Posted by: donmihaihai | April 16, 2008

Four instances where increase in price lead to increase in volume.

I was reading the article ” Exactly How Talented are Hedge Fund managers” (http://www.forbes.com/2008/04/04/hedge-fund-alpha-ent-fin-cx_kw_0404whartonhedge.html?feed=rss_news) from Forbes where light bulb lighted up. Because that is the answer for the last instances of Charlie Munger question on demand and supply, where I have no clue on why and how it happen except that the possibility of that happening is very high. Reading back again, I found that I had not make the mental jump back then even with the answer being provided.

Question and Answer:

The basic of demand and supply tells us that increase in price lead to decrease in volume in most cases. And Charlie Munger pointed out 4 instances in his speech : Academic Economics : Strengths and Faults after considering Interdisciplinary Needs.” that “If you want the physical volume to go up, the correct answer is to increase the price?”

1) Luxury goods: Raising the price can improve the product’s ability as a “show-off” item, i.e., by raising the price the utility of the goods is improved to someone engaging in conspicuous consumption. Further, people will frequently assume that the high price equates to a better product, and this can sometimes lead to increased sales.

2) Non luxury goods: Same as second factor cited above, i.e., the higher price conveys information assumed to be correct by the consumer, that the higher price connotes higher value. “This can especially apply to industrial goods where high reliability is an important factor.

3) Raise the price and use the extra revenue in legal ways to make the product work better or to make the sales system work better.

4) Raise the price and use the extra revenue in illegal or unethical ways to drive sales by the functional equivalent of bribing purchasing agents or in other ways detrimental to the end consumer, i.e. mutual fund commission practices. [This is the answer I like the most, but never get.]”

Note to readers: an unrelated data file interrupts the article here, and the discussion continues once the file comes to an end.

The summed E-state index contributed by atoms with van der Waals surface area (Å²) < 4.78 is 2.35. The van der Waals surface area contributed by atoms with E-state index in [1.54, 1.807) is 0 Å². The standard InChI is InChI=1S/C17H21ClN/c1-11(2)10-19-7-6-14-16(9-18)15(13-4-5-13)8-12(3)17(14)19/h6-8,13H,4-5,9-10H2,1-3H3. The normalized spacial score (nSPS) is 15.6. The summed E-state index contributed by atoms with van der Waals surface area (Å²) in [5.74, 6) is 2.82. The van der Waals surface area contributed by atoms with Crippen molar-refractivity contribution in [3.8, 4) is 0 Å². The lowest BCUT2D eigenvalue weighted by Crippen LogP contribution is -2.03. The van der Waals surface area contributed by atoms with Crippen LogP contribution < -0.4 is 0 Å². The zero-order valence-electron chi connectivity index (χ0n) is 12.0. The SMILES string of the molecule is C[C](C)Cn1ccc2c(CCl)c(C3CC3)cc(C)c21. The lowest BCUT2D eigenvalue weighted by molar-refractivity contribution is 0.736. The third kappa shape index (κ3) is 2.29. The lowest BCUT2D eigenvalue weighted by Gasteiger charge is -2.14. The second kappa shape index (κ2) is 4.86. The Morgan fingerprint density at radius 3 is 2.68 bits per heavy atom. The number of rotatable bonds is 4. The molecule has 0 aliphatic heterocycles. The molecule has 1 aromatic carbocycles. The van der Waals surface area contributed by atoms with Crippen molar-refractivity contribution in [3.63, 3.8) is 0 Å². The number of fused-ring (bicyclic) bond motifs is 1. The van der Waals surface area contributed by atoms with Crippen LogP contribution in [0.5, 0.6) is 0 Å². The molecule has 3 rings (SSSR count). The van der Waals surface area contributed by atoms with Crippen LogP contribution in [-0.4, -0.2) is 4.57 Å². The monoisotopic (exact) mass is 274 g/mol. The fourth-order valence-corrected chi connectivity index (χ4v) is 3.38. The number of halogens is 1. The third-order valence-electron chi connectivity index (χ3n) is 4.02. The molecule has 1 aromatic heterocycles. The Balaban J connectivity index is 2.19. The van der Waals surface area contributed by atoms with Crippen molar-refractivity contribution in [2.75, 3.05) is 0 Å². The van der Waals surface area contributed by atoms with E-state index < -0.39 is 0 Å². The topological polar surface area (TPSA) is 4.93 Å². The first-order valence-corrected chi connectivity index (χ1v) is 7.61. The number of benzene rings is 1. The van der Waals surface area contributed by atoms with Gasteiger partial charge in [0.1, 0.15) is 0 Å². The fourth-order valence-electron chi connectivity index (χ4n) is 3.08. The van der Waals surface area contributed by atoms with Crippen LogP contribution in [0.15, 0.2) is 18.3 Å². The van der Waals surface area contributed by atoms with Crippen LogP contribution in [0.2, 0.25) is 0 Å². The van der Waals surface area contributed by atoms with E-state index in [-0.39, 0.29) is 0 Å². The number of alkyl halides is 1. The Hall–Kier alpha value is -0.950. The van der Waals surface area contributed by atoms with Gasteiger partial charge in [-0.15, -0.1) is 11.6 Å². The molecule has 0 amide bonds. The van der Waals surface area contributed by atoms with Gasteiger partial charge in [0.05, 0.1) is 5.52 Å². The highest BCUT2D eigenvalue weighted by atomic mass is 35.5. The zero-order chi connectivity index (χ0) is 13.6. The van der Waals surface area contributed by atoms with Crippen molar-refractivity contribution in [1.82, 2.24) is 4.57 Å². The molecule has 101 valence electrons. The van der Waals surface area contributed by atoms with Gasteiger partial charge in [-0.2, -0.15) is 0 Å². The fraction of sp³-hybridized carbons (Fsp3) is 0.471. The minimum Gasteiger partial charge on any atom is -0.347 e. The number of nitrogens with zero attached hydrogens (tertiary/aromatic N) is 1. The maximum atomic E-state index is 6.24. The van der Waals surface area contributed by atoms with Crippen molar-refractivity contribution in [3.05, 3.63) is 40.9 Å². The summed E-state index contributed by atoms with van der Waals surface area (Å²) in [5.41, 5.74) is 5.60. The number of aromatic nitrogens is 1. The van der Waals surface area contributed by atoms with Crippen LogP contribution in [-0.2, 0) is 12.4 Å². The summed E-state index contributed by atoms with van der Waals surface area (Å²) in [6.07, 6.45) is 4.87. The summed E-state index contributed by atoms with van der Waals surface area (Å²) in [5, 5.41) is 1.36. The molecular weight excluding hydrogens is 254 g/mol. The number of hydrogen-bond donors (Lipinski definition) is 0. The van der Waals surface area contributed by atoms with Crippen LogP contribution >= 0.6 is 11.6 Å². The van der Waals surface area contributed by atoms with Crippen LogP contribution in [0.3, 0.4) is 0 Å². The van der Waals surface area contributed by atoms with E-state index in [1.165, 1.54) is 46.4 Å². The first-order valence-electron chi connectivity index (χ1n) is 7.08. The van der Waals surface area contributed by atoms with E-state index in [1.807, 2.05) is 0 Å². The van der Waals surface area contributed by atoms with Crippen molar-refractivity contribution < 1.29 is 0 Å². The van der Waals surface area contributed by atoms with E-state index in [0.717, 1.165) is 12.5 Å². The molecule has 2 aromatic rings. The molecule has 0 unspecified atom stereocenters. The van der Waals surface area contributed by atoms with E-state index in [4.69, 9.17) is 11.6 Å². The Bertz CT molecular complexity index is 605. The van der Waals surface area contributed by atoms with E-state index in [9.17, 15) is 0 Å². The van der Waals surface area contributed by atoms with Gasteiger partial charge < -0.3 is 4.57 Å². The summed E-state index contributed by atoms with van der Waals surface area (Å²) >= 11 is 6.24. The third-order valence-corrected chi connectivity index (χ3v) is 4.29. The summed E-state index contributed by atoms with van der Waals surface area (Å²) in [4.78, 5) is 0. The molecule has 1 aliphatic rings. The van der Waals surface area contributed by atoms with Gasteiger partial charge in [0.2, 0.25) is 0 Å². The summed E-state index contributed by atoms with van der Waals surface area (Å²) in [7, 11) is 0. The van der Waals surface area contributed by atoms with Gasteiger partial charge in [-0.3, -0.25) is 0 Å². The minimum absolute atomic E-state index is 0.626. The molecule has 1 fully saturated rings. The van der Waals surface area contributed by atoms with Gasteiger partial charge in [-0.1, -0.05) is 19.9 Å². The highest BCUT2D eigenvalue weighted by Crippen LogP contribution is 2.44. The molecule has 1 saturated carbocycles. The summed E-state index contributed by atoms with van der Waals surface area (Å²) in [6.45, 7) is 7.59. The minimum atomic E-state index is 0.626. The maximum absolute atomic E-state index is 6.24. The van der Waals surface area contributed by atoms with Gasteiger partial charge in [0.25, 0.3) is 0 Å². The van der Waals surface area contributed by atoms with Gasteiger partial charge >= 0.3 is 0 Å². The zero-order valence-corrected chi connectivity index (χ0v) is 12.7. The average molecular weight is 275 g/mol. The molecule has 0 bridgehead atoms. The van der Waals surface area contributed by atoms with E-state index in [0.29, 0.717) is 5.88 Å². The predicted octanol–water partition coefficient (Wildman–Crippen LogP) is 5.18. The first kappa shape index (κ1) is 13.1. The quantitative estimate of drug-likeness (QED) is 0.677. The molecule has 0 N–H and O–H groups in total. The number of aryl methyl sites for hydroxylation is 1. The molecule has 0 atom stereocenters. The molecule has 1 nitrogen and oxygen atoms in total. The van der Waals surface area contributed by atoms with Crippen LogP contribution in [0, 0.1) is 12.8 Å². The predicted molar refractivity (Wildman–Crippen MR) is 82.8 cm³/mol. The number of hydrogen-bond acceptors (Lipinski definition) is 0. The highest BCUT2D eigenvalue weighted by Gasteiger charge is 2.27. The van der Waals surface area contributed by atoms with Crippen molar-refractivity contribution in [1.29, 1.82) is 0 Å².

After thoughts

Thinking about it, I have been trying to apply 1) and 2) into investing because it is the easiest one. But from available information, most companies choose to do the opp. to drive sales. One might assume that investor may dump them but it is the opposite because each increase in sale is cheer by speculator by driving the share price higher. Short term at least until the reality of profitability (might) bite. I might as well say because of this speculating short term thinking, frequently, companies with better pricing strategy forgoing growth in sale for profitability are being ignored, especially in last 2 years or so.

For 3) my understanding is pretty much in the incentive driven bias where the greater incentive is given to sale personnel, the greater they are pushing for the sales and it is basically link to 1), 2) and 4). Try multi level marketing(MLM).

I must knock myself for not making the mental jump because I have been seeing and watching it with my eyes for 4) in the last 5 years or so. Not just that, I have been rejecting calls and refuse to walk into any bank without any good reason. There is a huge army of “finance salesgirl” in Singapore. Next all the craps about commission vs. fee base ( ethic count not fee or commission, if everyone perceived fee base is better, they just make a jump and use fee base as a tool to make that sale. ). Not just these, the structure of fund(hedge fund included) are not new to me.

Looking forward to re-read the ten speeches again.

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Responses

  1. […] An outstanding example on Supply and Demand. One of the four instances or the best example on this : https://illdoitmyself.wordpress.com/2008/04/16/four-instances-where-increase-in-price-lead-to-increas… […]


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